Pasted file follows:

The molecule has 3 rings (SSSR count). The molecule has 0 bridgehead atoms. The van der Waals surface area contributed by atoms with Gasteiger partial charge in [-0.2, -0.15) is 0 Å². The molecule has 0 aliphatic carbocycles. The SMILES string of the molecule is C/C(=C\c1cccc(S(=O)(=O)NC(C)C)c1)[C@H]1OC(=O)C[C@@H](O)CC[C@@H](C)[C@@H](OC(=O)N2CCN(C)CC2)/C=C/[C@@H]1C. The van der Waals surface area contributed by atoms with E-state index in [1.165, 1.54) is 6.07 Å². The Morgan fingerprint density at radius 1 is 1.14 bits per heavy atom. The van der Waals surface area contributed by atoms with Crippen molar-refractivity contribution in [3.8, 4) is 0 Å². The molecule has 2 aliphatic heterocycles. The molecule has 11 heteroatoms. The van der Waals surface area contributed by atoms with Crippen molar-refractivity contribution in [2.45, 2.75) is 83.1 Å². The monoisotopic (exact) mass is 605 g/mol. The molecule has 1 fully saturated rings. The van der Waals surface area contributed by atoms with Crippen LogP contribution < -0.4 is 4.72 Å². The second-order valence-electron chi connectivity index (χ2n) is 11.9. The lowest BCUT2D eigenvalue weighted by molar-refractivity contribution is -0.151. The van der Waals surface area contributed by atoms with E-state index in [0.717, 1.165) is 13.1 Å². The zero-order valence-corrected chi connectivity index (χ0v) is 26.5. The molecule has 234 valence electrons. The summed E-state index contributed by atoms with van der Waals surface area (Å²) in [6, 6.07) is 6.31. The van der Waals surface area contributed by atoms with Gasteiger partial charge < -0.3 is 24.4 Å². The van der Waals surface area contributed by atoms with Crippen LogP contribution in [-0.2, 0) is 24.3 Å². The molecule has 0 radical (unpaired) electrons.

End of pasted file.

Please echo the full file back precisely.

The molecule has 3 rings (SSSR count). The molecule has 0 bridgehead atoms. The van der Waals surface area contributed by atoms with Gasteiger partial charge in [-0.2, -0.15) is 0 Å². The molecule has 0 aliphatic carbocycles. The SMILES string of the molecule is C/C(=C\c1cccc(S(=O)(=O)NC(C)C)c1)[C@H]1OC(=O)C[C@@H](O)CC[C@@H](C)[C@@H](OC(=O)N2CCN(C)CC2)/C=C/[C@@H]1C. The van der Waals surface area contributed by atoms with E-state index in [1.165, 1.54) is 6.07 Å². The Morgan fingerprint density at radius 1 is 1.14 bits per heavy atom. The van der Waals surface area contributed by atoms with Crippen molar-refractivity contribution in [3.8, 4) is 0 Å². The molecule has 2 aliphatic heterocycles. The molecule has 11 heteroatoms. The van der Waals surface area contributed by atoms with Crippen molar-refractivity contribution in [2.45, 2.75) is 83.1 Å². The monoisotopic (exact) mass is 605 g/mol. The molecule has 1 fully saturated rings. The van der Waals surface area contributed by atoms with Crippen LogP contribution < -0.4 is 4.72 Å². The second-order valence-electron chi connectivity index (χ2n) is 11.9. The lowest BCUT2D eigenvalue weighted by molar-refractivity contribution is -0.151. The van der Waals surface area contributed by atoms with E-state index in [0.717, 1.165) is 13.1 Å². The zero-order valence-corrected chi connectivity index (χ0v) is 26.5. The molecule has 234 valence electrons. The summed E-state index contributed by atoms with van der Waals surface area (Å²) in [6, 6.07) is 6.31. The van der Waals surface area contributed by atoms with Gasteiger partial charge < -0.3 is 24.4 Å². The van der Waals surface area contributed by atoms with Crippen LogP contribution in [-0.2, 0) is 24.3 Å². The molecule has 0 radical (unpaired) electrons.